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If you’re retired and living on your pension, you may be finding money is a bit tight. If you own your own home and are in your mid-50s or over, you may be thinking about equity release because it could provide you with a lump sum or additional income. You might also consider equity release for tax-planning reasons.

Before considering equity release

It’s important to check whether there are other ways you could meet your financial needs before choosing an equity release scheme.

Some ways might be to:

  • claim any benefits you might be entitled to;
  • check to see if your local authority can help you to pay for essential home improvements;
  • trace any pensions you may have lost track of, using the Pension Tracing Service;
  • use your savings or sell your investments, but consider getting advice before doing so; and/or
  • sell up and buy somewhere smaller and cheaper (downsize).

What is equity release?

Equity release is a way of getting cash from the value of your home. These schemes can be helpful in certain circumstances but are not suitable for everyone. For example, they can be expensive and inflexible if your circumstances change in the future and may affect your current or future entitlement to State or local authority benefits.

How does it work?

One way is to borrow a lump sum secured against your home. Another way is to sell part or all of your home to give you a regular income or lump sum, or both. You can continue to live there.

You are more likely to qualify for an equity release scheme if you have no current mortgage, or if any mortgage you have is relatively small.

Types of equity release

There are two main types of equity release scheme:

  • lifetime mortgages; and
  • home reversions.

They work differently and are quite complicated.

Lifetime mortgage

With a lifetime mortgage, you take out a loan secured on your home. This mortgage may be:

  • A roll-up mortgage (rolled up means interest is added to the loan – for example, each year). You get a lump sum or regular income and are charged a monthly or yearly interest which is added to the loan. The amount you originally borrowed, including the rolled-up interest, is repaid when your home is eventually sold.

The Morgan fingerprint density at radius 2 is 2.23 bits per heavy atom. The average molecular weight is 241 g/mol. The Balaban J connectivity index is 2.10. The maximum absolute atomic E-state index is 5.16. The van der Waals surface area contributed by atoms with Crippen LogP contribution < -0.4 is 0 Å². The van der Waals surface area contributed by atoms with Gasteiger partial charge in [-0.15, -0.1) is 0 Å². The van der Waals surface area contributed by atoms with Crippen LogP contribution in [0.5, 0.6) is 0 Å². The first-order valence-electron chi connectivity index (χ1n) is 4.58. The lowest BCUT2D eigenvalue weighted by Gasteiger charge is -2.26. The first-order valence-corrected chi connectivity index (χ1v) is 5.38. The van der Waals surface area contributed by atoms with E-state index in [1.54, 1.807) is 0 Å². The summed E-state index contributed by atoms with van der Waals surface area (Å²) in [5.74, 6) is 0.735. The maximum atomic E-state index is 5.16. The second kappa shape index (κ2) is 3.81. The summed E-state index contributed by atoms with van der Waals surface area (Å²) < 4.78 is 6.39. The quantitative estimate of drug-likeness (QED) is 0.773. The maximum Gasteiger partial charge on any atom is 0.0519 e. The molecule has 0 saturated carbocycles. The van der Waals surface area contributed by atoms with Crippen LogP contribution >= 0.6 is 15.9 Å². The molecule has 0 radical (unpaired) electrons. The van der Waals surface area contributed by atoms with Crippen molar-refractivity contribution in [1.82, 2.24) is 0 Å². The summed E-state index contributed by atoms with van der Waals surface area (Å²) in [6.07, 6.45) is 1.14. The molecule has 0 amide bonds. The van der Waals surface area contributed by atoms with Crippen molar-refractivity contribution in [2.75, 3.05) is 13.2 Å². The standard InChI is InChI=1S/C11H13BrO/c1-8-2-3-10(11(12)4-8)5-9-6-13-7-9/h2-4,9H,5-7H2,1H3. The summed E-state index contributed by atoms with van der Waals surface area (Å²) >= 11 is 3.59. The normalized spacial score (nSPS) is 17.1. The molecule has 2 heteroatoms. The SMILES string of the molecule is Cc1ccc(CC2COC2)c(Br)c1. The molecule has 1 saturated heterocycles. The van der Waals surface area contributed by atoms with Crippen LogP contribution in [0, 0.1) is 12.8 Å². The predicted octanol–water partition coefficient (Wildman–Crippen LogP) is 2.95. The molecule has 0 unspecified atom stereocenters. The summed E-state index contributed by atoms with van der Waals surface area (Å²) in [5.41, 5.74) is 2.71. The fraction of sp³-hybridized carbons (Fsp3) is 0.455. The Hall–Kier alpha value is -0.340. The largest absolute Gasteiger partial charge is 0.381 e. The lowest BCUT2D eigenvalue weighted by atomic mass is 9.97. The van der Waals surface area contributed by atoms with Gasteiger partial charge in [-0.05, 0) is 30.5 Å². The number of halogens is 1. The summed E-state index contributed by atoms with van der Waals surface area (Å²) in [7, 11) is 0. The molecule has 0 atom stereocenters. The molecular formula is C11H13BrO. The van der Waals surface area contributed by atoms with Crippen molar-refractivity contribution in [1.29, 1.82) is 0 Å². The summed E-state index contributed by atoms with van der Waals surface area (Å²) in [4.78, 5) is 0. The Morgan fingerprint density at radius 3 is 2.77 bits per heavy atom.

• A fixed repayment lifetime mortgage. You get a lump sum, but don’t have to pay any interest. Instead, when the home is sold, you have to pay the lender a higher amount than you borrowed. That amount is agreed in advance. The lender uses this higher sum to repay the mortgage when your home is sold.
  • An interest-only mortgage. You get a lump sum, and pay a monthly interest on the loan, which can be fixed or variable. The amount you originally borrowed is repaid when your home is eventually sold.
  • A home income plan. The money you borrow is used to buy a regular fixed income for life (an annuity). This income is used to pay the interest on the mortgage and the rest is yours. The amount you originally borrowed is repaid when your home is eventually sold.

Some lifetime mortgages include a shared appreciation element. This means the lender has a share in the value of your home.

When taking out a lifetime mortgage, you can choose to borrow a lump sum or to opt for a drawdown facility. This is suitable if you want to take occasional small amounts rather than one big loan, as it means you only pay interest on the money you actually need.

How does it work?